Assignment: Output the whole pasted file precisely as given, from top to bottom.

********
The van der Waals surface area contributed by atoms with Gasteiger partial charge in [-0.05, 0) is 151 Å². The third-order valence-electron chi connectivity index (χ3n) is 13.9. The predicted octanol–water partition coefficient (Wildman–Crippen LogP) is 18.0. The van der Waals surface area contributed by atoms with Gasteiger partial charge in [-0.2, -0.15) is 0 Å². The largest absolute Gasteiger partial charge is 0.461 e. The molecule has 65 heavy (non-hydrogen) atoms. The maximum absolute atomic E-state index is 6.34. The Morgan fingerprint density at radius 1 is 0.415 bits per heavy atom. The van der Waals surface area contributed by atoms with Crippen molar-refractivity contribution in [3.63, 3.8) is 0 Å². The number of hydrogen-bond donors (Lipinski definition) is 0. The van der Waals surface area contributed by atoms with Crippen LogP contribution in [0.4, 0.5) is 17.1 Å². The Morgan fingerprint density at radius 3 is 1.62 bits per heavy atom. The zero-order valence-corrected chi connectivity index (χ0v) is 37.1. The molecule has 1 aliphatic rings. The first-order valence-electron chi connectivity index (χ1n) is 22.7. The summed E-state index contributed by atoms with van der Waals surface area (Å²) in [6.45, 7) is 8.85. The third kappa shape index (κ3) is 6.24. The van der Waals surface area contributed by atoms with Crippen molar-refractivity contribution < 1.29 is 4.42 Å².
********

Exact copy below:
The van der Waals surface area contributed by atoms with Gasteiger partial charge in [-0.05, 0) is 151 Å². The third-order valence-electron chi connectivity index (χ3n) is 13.9. The predicted octanol–water partition coefficient (Wildman–Crippen LogP) is 18.0. The van der Waals surface area contributed by atoms with Gasteiger partial charge in [-0.2, -0.15) is 0 Å². The largest absolute Gasteiger partial charge is 0.461 e. The molecule has 65 heavy (non-hydrogen) atoms. The maximum absolute atomic E-state index is 6.34. The Morgan fingerprint density at radius 1 is 0.415 bits per heavy atom. The van der Waals surface area contributed by atoms with Crippen molar-refractivity contribution in [3.63, 3.8) is 0 Å². The number of hydrogen-bond donors (Lipinski definition) is 0. The van der Waals surface area contributed by atoms with Crippen LogP contribution in [0.4, 0.5) is 17.1 Å². The Morgan fingerprint density at radius 3 is 1.62 bits per heavy atom. The zero-order valence-corrected chi connectivity index (χ0v) is 37.1. The molecule has 1 aliphatic rings. The first-order valence-electron chi connectivity index (χ1n) is 22.7. The summed E-state index contributed by atoms with van der Waals surface area (Å²) in [6.45, 7) is 8.85. The third kappa shape index (κ3) is 6.24. The van der Waals surface area contributed by atoms with Crippen molar-refractivity contribution < 1.29 is 4.42 Å².